Have states become more willing to change the way the dreaded three-tier system restricts consumer access to wine?
Don’t get too excited, but it looks like we’re seeing more states trying to do more to reform the three-tier system, the straitjacket of laws that regulate alcohol sales in the U.S. No, we won’t be able to easily buy wine over the Internet anytime soon, but any progress is welcome.
“From what I’ve seen, over the past five or six years, that seems to be the case,” says Lindsey Zahn, an attorney who writes the On Reserve wine law blog. “In some states, you’re seeing it a little bit more than in other states, but to some degree, you’re seeing it in many places.”
Three-tier, for those of you who haven’t followed my rants on the subject, is the complex of laws that defines how wine, beer, and spirits are sold in the U.S. Each state uses some version of it, and the key point (with very minor exceptions) is that only wholesalers and distributors can sell to retailers and restaurants, and that consumers can’t buy directly from the producer. This makes wine unique among almost every consumer packaged good.
Three-tier, since it gives the each state the right to regulate booze sales any way it wants, also means each state has different laws regarding how wine can be sold, when it can be sold, and who can sell it. It also means that no wine can be sold in any state unless it has a distributor in that state, so just because you can buy a wine in Illinois doesn’t mean you can buy it in neighboring Wisconsin or Iowa – or even in another part of Illinois.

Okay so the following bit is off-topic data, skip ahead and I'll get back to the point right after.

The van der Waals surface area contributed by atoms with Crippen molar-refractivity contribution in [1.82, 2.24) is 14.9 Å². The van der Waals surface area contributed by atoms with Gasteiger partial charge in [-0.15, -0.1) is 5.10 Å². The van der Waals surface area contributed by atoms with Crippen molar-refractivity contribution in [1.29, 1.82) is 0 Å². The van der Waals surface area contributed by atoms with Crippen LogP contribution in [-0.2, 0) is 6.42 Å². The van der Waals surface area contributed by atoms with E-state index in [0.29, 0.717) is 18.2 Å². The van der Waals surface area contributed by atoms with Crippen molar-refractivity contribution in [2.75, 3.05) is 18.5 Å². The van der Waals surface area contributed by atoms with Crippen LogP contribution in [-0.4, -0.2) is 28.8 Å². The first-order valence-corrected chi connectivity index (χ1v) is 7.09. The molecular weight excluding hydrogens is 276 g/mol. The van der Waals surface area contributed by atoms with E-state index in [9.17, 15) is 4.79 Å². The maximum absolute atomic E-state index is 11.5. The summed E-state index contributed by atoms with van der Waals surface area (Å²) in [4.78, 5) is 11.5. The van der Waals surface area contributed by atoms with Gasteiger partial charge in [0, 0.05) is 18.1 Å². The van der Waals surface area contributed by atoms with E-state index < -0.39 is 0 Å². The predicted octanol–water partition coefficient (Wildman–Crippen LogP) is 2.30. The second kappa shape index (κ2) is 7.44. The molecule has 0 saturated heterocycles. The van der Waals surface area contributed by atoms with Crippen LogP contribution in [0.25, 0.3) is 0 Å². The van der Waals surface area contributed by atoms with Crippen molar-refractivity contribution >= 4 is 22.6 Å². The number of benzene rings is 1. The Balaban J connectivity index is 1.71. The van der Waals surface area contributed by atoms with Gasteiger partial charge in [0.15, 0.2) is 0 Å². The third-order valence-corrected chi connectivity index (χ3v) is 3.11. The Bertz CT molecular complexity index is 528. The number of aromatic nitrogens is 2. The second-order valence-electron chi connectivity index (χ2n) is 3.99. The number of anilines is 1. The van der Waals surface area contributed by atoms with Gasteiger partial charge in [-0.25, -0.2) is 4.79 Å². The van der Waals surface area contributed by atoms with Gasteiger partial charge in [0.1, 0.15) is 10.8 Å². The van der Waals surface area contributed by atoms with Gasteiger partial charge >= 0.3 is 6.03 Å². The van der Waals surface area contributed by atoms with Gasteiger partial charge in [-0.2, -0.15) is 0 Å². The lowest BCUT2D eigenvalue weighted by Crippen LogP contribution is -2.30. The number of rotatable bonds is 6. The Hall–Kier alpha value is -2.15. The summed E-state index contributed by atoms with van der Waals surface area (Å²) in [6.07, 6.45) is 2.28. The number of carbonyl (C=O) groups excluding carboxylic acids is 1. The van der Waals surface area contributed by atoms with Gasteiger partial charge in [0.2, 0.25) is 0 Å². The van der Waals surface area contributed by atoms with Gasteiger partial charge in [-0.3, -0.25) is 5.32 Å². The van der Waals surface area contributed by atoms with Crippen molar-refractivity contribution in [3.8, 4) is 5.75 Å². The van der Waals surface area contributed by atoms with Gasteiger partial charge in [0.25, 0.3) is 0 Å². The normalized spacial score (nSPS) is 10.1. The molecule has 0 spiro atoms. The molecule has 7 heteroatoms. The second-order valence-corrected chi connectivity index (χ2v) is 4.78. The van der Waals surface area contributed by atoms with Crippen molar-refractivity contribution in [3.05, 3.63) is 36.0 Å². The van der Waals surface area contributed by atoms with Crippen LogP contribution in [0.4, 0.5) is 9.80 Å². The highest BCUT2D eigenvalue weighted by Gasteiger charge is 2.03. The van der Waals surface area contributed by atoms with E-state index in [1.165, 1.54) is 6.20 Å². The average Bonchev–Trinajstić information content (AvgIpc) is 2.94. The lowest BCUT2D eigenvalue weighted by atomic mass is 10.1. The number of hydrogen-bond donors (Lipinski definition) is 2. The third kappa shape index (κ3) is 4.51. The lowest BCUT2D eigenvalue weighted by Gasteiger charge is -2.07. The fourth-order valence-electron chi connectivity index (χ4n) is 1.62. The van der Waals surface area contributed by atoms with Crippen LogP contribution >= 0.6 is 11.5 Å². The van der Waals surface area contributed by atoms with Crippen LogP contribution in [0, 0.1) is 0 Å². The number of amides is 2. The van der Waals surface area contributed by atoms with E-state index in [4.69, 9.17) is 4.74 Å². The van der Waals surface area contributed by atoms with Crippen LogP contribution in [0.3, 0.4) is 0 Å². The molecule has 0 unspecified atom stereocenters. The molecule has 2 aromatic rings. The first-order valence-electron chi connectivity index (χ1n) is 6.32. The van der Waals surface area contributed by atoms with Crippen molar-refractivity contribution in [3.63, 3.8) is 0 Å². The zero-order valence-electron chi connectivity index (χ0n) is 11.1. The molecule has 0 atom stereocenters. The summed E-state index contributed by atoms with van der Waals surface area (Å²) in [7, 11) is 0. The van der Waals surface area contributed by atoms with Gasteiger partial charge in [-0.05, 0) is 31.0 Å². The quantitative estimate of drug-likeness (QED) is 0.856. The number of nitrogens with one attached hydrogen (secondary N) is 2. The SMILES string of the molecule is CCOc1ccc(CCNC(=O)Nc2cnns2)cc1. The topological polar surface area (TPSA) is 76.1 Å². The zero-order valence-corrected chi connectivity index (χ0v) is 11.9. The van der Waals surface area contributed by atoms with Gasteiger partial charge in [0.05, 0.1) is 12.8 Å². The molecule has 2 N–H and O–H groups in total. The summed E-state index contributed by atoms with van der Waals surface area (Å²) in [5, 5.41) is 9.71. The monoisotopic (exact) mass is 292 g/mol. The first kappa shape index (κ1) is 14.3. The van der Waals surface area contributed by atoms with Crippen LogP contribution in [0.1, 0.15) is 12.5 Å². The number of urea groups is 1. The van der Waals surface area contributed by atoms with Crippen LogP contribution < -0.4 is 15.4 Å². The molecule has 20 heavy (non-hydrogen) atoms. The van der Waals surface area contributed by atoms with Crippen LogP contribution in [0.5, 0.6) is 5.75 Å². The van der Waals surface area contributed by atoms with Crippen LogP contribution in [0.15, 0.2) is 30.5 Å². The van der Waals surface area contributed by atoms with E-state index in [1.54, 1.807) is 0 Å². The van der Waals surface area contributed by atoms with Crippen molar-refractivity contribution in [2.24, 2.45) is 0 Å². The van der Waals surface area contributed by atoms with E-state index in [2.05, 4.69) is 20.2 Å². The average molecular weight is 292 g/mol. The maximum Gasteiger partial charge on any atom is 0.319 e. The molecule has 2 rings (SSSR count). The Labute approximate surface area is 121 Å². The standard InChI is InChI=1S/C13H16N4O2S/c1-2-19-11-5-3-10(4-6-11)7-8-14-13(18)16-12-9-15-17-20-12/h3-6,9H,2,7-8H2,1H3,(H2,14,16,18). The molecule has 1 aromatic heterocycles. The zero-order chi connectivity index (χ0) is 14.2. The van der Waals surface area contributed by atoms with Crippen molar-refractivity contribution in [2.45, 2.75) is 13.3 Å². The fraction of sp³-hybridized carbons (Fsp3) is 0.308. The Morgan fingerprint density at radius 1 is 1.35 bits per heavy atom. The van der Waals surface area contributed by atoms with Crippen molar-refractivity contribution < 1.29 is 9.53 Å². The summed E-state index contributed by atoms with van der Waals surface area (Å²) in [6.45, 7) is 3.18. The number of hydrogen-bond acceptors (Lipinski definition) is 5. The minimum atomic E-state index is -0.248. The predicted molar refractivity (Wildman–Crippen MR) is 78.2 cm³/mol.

And don’t worry if three-tier is confusing. As my old pal Lou Bright, the former top lawyer for the Texas liquor cops likes to say, it’s supposed to be confusing.
Still, we have seen some change. Last year, Tennessee, Pennsylvania, and Colorado, long-time holdouts against wine sales in grocery stores, made the practice legal. Over the past year, retailers in Massachusetts and Connecticut purposely broke each state’s pricing law – which sets a legal minimum for retail booze prices – to bring attention to what is an especially outdated regulation.
So why is this happening? Zahn sees several reasons:
• Generational change among state regulators, who don’t see the three-tier system the same way regulators in the 20th century did. These younger regulators grew up in a culture where liquor wasn’t as evil, and they also understand the Internet better than their predecessors did. So they’re more willing to consider changes.
` • Court decisions that seem to favor three-tier reform. Judges, since the landmark Granholm case in 2005, have been slowly, if inconsistently, making it more difficult for states to enforce parts of the three-tier system. Legally, a state needs to show that a law advances the public good; the courts have been asking much tougher questions about how minimum pricing or forbidding grocery store wine sales advances the public good.
• Deep pocket retailers like Walmart, Kroger, and Total Wine, who are more likely to use the courts to change three-tier than ever before. They will sue a state for a couple of reasons – first, because they might win, given the apparent momentum toward three-tier reform; second, to force the state legislature to change the law because the state might lose in court. One reason that Colorado, a staunch opponent of grocery store wine sales, changed the law was because the state’s big retailers were threatening a lawsuit.